The means for the recovery of our senses are near at hand. It is not a useless antiquarian exercise to return to our roots. Nor will a return to our roots prevent further growth. It will simply pare away all that is parasitical or diseased and guarantee good growth. The essence of our historic faith is found in a humble restoration of Sacred Scripture to the centre of our individual and corporate life, not simply as something routinely read and scarcely attended to with distracted minds, but as the speech of God deliberately heard, and the source of his wisdom into which we immerse ourselves continually. It is the Word pondered and prayed that conveys the mind of God and which creates a new heart of understanding and obedience. Original Anglicanism was soaked in Scripture, and for love of Scripture, soaked in blood also. Renewed Anglicanism must be drenched with Scripture, receive it in total submission, and discard corporate mentality and procedure in terms of leadership and the eagerness to promote itself through a “with-it” image and catchy gimmicks. These formulaic methods of functioning and growth (worldly wisdom) supplant the patience of faith in Word and Spirit as we seek to hasten and take credit for the work of God in the hearts of human beings too easily swayed by emotion, celebrity, and excitement. We live in shallow times.
The liturgy of the BCP is designed to be an instrument under God for thorough conversion and mature discipleship through what has been described as the steady triple beat of sin, grace, faith, engendering the deep earnestness of the sinful soul before a holy God. Everything that comprehensive ministry requires is found in the BCP from evangelism to the continual edification of the people of God. Mission, in every aspect, is written throughout its pages, and it affords pastoral care for every season in human life from birth to burial. It equips the soul for every major event in human experience, it serves as a springboard for every encounter in ministry, and its beautifully composed collects furnish the mind with matter for sincere prayer. The Anglican Way expressed in liturgy, ordinal, and Articles of religion, was composed to bring lost sheep home to God by way of his truth and to ensure, “that we may so pass through things temporal, that we finally lose not the things eternal”.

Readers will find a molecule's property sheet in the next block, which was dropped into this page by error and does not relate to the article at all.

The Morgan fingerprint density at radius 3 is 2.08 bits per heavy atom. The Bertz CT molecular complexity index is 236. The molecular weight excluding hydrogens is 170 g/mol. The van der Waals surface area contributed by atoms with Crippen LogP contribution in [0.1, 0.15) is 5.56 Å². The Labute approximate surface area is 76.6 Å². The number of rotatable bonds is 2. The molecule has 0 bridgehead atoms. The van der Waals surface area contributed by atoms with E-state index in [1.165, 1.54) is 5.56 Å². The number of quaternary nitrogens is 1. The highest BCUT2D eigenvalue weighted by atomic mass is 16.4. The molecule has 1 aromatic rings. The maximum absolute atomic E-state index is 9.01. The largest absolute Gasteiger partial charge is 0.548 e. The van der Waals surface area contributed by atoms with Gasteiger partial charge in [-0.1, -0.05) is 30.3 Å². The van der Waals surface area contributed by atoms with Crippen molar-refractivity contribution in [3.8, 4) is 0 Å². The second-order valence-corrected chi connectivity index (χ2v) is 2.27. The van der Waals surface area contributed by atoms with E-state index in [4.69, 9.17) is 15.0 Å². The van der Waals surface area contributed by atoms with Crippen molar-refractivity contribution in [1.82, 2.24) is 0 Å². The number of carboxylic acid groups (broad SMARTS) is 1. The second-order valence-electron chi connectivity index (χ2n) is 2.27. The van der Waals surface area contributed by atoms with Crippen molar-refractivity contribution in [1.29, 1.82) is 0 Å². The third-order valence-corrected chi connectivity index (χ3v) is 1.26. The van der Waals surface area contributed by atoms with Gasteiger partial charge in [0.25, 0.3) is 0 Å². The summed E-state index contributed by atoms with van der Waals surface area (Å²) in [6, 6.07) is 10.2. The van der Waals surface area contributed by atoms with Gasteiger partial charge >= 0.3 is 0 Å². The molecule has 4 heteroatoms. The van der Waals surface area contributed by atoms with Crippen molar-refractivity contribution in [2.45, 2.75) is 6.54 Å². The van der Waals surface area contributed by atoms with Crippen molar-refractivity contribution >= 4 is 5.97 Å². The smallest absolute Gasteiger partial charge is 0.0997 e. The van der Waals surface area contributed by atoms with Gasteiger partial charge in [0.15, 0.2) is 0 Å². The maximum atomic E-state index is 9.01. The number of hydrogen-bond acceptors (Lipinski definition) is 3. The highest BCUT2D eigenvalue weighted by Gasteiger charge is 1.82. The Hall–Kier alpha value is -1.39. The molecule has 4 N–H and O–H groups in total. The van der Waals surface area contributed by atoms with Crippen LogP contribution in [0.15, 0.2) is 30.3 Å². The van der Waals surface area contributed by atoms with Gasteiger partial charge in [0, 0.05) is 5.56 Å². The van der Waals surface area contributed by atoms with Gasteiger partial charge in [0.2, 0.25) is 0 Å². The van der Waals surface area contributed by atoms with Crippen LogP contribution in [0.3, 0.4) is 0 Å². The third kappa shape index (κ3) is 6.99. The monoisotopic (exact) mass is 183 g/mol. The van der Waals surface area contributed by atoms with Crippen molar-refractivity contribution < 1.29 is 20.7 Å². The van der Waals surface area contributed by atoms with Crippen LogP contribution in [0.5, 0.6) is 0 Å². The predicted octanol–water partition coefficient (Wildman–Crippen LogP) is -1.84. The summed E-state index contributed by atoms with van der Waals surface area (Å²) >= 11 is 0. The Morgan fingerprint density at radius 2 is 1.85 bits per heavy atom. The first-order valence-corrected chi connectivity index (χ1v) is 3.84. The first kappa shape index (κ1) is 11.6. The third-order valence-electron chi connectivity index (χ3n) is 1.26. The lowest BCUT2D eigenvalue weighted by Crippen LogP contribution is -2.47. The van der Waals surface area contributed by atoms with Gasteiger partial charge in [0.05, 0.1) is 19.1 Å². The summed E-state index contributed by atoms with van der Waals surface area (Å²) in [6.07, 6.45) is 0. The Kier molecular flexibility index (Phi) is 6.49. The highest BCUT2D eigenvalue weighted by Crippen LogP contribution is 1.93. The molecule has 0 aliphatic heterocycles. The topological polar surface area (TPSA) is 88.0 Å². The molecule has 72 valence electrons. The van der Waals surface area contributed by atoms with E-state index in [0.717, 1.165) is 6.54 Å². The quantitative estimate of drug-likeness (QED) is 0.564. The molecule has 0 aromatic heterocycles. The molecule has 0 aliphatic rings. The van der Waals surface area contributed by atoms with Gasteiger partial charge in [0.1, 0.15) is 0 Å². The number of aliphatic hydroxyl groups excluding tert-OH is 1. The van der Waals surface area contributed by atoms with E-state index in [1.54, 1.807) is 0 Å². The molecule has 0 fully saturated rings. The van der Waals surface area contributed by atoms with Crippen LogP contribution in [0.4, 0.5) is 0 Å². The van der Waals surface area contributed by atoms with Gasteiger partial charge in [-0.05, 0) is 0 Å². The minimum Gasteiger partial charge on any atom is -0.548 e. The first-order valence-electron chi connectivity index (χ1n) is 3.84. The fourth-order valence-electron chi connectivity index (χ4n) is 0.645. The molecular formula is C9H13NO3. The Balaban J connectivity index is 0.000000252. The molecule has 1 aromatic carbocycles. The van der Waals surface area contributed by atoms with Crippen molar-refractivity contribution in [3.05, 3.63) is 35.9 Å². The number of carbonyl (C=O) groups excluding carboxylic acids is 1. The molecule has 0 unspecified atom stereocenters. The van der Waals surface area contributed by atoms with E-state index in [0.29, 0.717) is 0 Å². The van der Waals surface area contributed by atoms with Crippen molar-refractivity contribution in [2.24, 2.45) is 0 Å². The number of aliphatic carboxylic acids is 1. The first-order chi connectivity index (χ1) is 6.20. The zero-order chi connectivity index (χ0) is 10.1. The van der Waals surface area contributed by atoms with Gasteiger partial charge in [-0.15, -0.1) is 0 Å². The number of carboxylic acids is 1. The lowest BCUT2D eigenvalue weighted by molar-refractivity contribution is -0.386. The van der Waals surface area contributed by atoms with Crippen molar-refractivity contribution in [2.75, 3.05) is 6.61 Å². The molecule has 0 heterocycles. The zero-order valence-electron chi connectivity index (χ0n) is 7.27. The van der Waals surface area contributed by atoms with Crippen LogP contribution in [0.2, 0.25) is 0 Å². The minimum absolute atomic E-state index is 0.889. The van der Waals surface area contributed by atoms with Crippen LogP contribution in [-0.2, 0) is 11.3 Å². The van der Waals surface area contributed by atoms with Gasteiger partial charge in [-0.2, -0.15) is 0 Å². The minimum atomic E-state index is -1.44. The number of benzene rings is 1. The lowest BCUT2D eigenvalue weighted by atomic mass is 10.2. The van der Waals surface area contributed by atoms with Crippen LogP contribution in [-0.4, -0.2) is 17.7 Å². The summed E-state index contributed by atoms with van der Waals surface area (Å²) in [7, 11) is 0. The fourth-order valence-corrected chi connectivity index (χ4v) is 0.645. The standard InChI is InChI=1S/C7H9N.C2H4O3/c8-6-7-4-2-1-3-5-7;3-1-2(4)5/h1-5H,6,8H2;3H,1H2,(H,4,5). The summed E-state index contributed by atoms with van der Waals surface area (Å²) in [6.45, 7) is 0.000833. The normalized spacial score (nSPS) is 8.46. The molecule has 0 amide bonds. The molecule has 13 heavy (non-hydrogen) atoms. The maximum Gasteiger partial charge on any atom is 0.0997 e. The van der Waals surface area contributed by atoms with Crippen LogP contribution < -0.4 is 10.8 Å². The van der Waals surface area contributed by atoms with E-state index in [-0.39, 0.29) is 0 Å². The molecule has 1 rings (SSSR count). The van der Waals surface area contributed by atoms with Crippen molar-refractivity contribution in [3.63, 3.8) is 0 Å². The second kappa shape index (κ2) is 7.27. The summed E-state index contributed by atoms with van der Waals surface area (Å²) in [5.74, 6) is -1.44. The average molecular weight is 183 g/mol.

Anglicanism seeks to embody a true Catholicism derived from the word of God and aided by the sound reflections of the sages of God given to the church for its spiritual benefit. We must recapture our past in order to press on with integrity and effectiveness. In our rich heritage, in danger of being forsaken, we possess the divine message and the mentoring of great and godly saints. Now we must exercise the courage and candour to heed them in an hour of enormous crisis and need.
*The likes of Augustine, Prosper, Fulgentius, Gregory, Isadore, Gottschalk, especially admired by Archbishop Ussher, Ratramnus who persuaded our Reformers away from the Roman doctrine of the Mass, Anselm, Bernard, a favourite of Luther and Calvin, Peter Lombard, Bradwardine, 14th century Archbishop of Canterbury, Gregory of Rimini, Wycliffe, Huss, and many others. Evangelical doctrines are not a novelty.